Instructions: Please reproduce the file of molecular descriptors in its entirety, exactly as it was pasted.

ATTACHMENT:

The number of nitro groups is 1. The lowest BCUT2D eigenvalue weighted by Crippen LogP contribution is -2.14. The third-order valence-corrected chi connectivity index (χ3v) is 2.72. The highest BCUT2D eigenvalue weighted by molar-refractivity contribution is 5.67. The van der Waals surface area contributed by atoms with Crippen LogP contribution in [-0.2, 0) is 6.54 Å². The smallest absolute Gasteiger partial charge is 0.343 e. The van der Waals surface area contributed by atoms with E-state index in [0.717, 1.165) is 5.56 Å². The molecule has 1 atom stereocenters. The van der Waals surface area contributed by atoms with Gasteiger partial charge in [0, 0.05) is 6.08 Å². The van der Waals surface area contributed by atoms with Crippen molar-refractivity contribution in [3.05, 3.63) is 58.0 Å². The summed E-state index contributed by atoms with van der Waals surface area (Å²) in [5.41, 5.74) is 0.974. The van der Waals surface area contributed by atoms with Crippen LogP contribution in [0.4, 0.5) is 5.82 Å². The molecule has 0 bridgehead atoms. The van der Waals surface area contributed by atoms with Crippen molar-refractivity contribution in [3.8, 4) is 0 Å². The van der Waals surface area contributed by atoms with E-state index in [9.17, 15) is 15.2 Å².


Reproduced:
The number of nitro groups is 1. The lowest BCUT2D eigenvalue weighted by Crippen LogP contribution is -2.14. The third-order valence-corrected chi connectivity index (χ3v) is 2.72. The highest BCUT2D eigenvalue weighted by molar-refractivity contribution is 5.67. The van der Waals surface area contributed by atoms with Crippen LogP contribution in [-0.2, 0) is 6.54 Å². The smallest absolute Gasteiger partial charge is 0.343 e. The van der Waals surface area contributed by atoms with E-state index in [0.717, 1.165) is 5.56 Å². The molecule has 1 atom stereocenters. The van der Waals surface area contributed by atoms with Gasteiger partial charge in [0, 0.05) is 6.08 Å². The van der Waals surface area contributed by atoms with Crippen molar-refractivity contribution in [3.05, 3.63) is 58.0 Å². The summed E-state index contributed by atoms with van der Waals surface area (Å²) in [5.41, 5.74) is 0.974. The van der Waals surface area contributed by atoms with Crippen LogP contribution in [0.4, 0.5) is 5.82 Å². The molecule has 0 bridgehead atoms. The van der Waals surface area contributed by atoms with Crippen molar-refractivity contribution in [3.8, 4) is 0 Å². The van der Waals surface area contributed by atoms with E-state index in [9.17, 15) is 15.2 Å².